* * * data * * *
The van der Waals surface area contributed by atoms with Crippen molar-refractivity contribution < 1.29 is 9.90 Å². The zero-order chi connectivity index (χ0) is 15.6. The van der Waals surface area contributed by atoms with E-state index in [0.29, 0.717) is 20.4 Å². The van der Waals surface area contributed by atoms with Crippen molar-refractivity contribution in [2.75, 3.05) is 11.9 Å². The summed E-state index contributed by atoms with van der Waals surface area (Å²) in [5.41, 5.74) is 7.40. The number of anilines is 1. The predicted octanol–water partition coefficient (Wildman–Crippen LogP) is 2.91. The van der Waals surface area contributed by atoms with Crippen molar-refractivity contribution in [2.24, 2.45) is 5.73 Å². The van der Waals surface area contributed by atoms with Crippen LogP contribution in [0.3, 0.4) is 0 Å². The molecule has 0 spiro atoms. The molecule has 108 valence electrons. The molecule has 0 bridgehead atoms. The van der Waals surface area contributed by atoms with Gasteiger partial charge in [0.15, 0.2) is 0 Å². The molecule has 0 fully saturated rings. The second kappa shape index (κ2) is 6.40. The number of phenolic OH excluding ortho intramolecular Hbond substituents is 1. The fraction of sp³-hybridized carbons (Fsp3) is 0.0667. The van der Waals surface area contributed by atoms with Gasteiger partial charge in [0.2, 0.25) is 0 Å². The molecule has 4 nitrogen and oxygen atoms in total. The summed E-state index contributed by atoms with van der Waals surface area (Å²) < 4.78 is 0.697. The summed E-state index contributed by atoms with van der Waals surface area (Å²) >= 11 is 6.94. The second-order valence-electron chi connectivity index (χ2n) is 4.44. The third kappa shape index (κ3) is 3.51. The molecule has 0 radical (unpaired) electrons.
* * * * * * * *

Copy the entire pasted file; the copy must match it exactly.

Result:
The van der Waals surface area contributed by atoms with Crippen molar-refractivity contribution < 1.29 is 9.90 Å². The zero-order chi connectivity index (χ0) is 15.6. The van der Waals surface area contributed by atoms with E-state index in [0.29, 0.717) is 20.4 Å². The van der Waals surface area contributed by atoms with Crippen molar-refractivity contribution in [2.75, 3.05) is 11.9 Å². The summed E-state index contributed by atoms with van der Waals surface area (Å²) in [5.41, 5.74) is 7.40. The number of anilines is 1. The predicted octanol–water partition coefficient (Wildman–Crippen LogP) is 2.91. The van der Waals surface area contributed by atoms with Crippen molar-refractivity contribution in [2.24, 2.45) is 5.73 Å². The van der Waals surface area contributed by atoms with Crippen LogP contribution in [0.3, 0.4) is 0 Å². The molecule has 0 spiro atoms. The molecule has 108 valence electrons. The molecule has 0 bridgehead atoms. The van der Waals surface area contributed by atoms with Gasteiger partial charge in [0.15, 0.2) is 0 Å². The molecule has 0 fully saturated rings. The second kappa shape index (κ2) is 6.40. The number of phenolic OH excluding ortho intramolecular Hbond substituents is 1. The fraction of sp³-hybridized carbons (Fsp3) is 0.0667. The van der Waals surface area contributed by atoms with Gasteiger partial charge in [0.2, 0.25) is 0 Å². The molecule has 4 nitrogen and oxygen atoms in total. The summed E-state index contributed by atoms with van der Waals surface area (Å²) < 4.78 is 0.697. The summed E-state index contributed by atoms with van der Waals surface area (Å²) >= 11 is 6.94. The second-order valence-electron chi connectivity index (χ2n) is 4.44. The third kappa shape index (κ3) is 3.51. The molecule has 0 radical (unpaired) electrons.